29 August 2014

Video: Cruising Moments of Zen

It’s another VIDEO FRIDAY!

Does anyone remember The Daily Show’s “Moments of Zen”?

This 5 minute film is a little bit of cubicle candy for those dreaming of the tropics, whether fly-in travelers, cruising preppers or armchair sailors. Enjoy!


(If the embedded player doesn’t work, the direct link to the video on youtube is here)

22 August 2014

Video: A Taste of Cruising British Columbia

It’s VIDEO FRIDAY!

This mini film has been a long time in the works. I kept forgetting to work on it, then we lost our main computer, and then when I finally had it  made I had to send the video (by mail from French Polynesia) back to the US of A where the fast internet lives to upload it (thanks Ryan!). 16 minutes worth of clips from our time traveling in British Columbia in 2010-2011. Enjoy!



Or go to the video directly on youtube.

20 August 2014

More Niue Pictures

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18 August 2014

Logbook: The Amazing, The Uncomfortable, Niue

whales in niue


What a dual personality Niue showed us. I’ll start with the negative. After a 10 day passage including passing through a front at the end, we were exhausted. We made landfall at 3am in the open roadstead ocean anchorage that is Niue, took a mooring and sat down with a small taste of cognac preparing for a hot shower and some sleep.

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But no, oh no, that was not to be. The swell was too far South and was wrapping heavily into the harbor. The harbor was well protected from the wind, calm and quiet, and it was protected from the direct swell (so safe) but the wrapping swell had us rolling from toerail to toerail. Carol and I can sleep well in all kinds of conditions in the boat on passage and both of us could not sleep, even exhausted, in these conditions. The second night, the same thing. I told Carol that if the swell wasn’t down on the third night I was sleeping in the rental car because I was desperate, after two weeks, for a night of rest. Thankfully the direction change enough SE for the next week that we were only lightly rolling. Things ranged from comfortable to bearable for the rest of our stay.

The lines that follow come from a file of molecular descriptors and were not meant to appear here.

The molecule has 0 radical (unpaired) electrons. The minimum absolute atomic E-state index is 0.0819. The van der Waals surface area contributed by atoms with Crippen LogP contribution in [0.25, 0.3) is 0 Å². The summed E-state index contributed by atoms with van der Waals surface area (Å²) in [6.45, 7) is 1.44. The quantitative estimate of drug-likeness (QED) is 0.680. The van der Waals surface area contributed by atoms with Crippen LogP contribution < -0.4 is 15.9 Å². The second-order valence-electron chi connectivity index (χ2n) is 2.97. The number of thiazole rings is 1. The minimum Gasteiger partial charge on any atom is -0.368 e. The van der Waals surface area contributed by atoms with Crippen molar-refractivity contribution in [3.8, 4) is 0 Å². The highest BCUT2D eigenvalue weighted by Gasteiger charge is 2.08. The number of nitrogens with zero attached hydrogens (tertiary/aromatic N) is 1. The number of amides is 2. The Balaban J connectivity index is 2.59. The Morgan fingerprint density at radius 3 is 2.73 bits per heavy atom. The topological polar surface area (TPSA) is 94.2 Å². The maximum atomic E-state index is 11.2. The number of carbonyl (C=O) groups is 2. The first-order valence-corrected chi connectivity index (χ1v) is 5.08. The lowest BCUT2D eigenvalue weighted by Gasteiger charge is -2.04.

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And of course, the discomfort was totally worth it. We had whales in the mooring field for most of the second half of our stay. Swimming between the boats, spraying into the air, tale flukes gracefully curving out of the water, side fins slapping, the sound of their song through our hull.

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Then there were the sea snakes. We did one dive exploring the canyons in the mooring field and staring transfixed at the individual sea snakes as they lazily swam back and forth between the surface and the reef.

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And then there was the trekking, the swimming associated with the trekking, the bouldering, the views.

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And last but not least, we met up with old friends, with new friends and we met new people in Niue. A great small community of 5-6 boats playing in parallel. We left Carol’s moldy hat (a microbrewery in WA State, anyone recognize it?) and picked up a new Niue Yacht Club hat for him.

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A short 10 day stay, but a wonderful set of memories collected.